Offense: Possession with intent to distribute cocaine base
Priors: Criminal sale of a controlled substance (age 19) and attempted criminal possession of a controlled substance (age 23)
Year sentenced: 1996
Age at sentencing: 34
Projected release date: None
Ricky was raised by his grandmother in North Carolina until he was ten, at which point he moved to New York City to live with his mother and five siblings. Ricky began using marijuana at age 14 and dropped out of high school after 10th grade. He continued to use marijuana regularly until his incarceration.
During his early teens, Ricky committed petty offense including snatching a purse, pick-pocketing, and heroin possession. After dropping out of high school and becoming a daily user of cocaine, he committed his two most serious offenses: criminal sale of a controlled substance at age 19 and attempted criminal possession of a controlled substance when he was 23.
In August 1991, two plainclothes Metro Transit police officers stopped Ricky as he arrived in Maryland on a train from New York. The officers stated Ricky’s “worried and nervous” behavior raised their suspicion and demanded that he let them search his bag. When Ricky refused and attempted to leave the station, the officers seized the bag and had it examined by a drug dog. After the dog indicated that drugs were inside, the officers obtained a warrant to search the bag search and found 217.7 grams of crack. The next day, Ricky was arrested in Prince George’s County, Maryland carrying a duffel bag with two handguns and a triple beam scale.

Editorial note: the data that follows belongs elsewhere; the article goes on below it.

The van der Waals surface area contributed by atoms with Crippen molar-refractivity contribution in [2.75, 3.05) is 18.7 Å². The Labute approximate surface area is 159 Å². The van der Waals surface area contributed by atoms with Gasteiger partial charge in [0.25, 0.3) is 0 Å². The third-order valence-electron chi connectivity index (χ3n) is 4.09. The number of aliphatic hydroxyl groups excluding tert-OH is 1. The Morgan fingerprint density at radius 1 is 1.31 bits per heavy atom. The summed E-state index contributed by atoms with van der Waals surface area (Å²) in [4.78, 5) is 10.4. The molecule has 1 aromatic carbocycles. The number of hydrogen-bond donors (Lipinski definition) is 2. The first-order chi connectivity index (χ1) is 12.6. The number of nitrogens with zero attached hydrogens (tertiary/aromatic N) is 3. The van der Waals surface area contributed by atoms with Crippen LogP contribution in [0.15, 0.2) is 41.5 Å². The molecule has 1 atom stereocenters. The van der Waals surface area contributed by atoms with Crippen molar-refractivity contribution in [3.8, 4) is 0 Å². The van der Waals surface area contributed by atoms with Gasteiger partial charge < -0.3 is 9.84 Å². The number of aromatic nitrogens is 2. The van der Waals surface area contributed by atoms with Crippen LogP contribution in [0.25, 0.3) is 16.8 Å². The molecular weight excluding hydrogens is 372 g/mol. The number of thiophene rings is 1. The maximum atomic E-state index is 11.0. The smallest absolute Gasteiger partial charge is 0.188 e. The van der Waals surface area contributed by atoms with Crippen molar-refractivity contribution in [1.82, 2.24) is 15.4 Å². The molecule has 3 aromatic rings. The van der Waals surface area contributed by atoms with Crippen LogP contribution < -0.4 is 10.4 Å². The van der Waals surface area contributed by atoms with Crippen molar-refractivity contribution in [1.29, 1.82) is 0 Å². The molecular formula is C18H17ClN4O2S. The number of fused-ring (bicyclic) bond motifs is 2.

The case was thrown out of Maryland state court after a judge ruled that the officers did not have sufficient cause to detain Ricky’s bag. The Maryland Supreme Court upheld the judge’s ruling that the search was unconstitutional. The federal government then decided to prosecute Ricky. He was indicted for possession with intent to distribute cocaine base and transporting a handgun in 1993 and arrested in 1995 when he was stopped for a traffic violation.
Ricky went to trial before a judge and was convicted of possession with intent to distribute cocaine base. Because of his prior offenses, Ricky received a mandatory minimum sentence of life in prison. At sentencing, Judge Peter Messitte explained his lack of discretion, stating, “The Court doesn’t have any leeway in this matter. Your sentence is mandatory life without release and that’s what I impose.”
Ricky has two children who were 14 and two-years-old when he was imprisoned. Since his incarceration, Ricky’s father has passed away and he has become estranged from his family. Despite his personal losses, Ricky has successfully completed drug treatment and maintains sobriety. He has taken various classes including parenting and computer programs and correspondence business courses.